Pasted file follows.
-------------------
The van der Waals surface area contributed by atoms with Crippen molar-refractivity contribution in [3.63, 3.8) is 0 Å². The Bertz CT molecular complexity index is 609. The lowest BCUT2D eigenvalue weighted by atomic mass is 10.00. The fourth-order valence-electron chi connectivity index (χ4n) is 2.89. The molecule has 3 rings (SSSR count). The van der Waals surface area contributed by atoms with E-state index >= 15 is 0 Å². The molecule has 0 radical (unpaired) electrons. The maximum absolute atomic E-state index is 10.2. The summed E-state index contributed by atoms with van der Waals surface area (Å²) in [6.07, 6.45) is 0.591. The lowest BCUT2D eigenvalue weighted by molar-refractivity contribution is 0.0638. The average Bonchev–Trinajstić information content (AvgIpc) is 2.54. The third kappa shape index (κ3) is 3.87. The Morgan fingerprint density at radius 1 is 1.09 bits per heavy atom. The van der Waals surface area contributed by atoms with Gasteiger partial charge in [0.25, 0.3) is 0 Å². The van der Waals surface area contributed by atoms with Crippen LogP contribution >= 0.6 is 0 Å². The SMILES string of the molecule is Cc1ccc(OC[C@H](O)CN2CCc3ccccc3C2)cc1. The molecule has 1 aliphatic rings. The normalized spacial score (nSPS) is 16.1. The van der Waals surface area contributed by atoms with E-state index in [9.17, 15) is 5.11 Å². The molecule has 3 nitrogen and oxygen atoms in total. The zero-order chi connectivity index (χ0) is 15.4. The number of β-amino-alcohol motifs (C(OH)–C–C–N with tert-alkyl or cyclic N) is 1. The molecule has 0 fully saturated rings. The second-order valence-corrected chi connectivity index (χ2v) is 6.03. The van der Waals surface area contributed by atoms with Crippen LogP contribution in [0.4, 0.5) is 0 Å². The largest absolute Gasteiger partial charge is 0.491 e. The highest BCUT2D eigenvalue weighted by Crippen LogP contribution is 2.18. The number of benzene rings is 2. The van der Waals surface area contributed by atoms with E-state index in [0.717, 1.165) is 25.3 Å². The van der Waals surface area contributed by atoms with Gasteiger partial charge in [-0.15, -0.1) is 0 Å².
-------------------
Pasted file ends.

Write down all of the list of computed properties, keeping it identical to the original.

The van der Waals surface area contributed by atoms with Crippen molar-refractivity contribution in [3.63, 3.8) is 0 Å². The Bertz CT molecular complexity index is 609. The lowest BCUT2D eigenvalue weighted by atomic mass is 10.00. The fourth-order valence-electron chi connectivity index (χ4n) is 2.89. The molecule has 3 rings (SSSR count). The van der Waals surface area contributed by atoms with E-state index >= 15 is 0 Å². The molecule has 0 radical (unpaired) electrons. The maximum absolute atomic E-state index is 10.2. The summed E-state index contributed by atoms with van der Waals surface area (Å²) in [6.07, 6.45) is 0.591. The lowest BCUT2D eigenvalue weighted by molar-refractivity contribution is 0.0638. The average Bonchev–Trinajstić information content (AvgIpc) is 2.54. The third kappa shape index (κ3) is 3.87. The Morgan fingerprint density at radius 1 is 1.09 bits per heavy atom. The van der Waals surface area contributed by atoms with Gasteiger partial charge in [0.25, 0.3) is 0 Å². The van der Waals surface area contributed by atoms with Crippen LogP contribution >= 0.6 is 0 Å². The SMILES string of the molecule is Cc1ccc(OC[C@H](O)CN2CCc3ccccc3C2)cc1. The molecule has 1 aliphatic rings. The normalized spacial score (nSPS) is 16.1. The van der Waals surface area contributed by atoms with E-state index in [9.17, 15) is 5.11 Å². The molecule has 3 nitrogen and oxygen atoms in total. The zero-order chi connectivity index (χ0) is 15.4. The number of β-amino-alcohol motifs (C(OH)–C–C–N with tert-alkyl or cyclic N) is 1. The molecule has 0 fully saturated rings. The second-order valence-corrected chi connectivity index (χ2v) is 6.03. The van der Waals surface area contributed by atoms with Crippen LogP contribution in [0.4, 0.5) is 0 Å². The largest absolute Gasteiger partial charge is 0.491 e. The highest BCUT2D eigenvalue weighted by Crippen LogP contribution is 2.18. The number of benzene rings is 2. The van der Waals surface area contributed by atoms with E-state index in [0.717, 1.165) is 25.3 Å². The van der Waals surface area contributed by atoms with Gasteiger partial charge in [-0.15, -0.1) is 0 Å².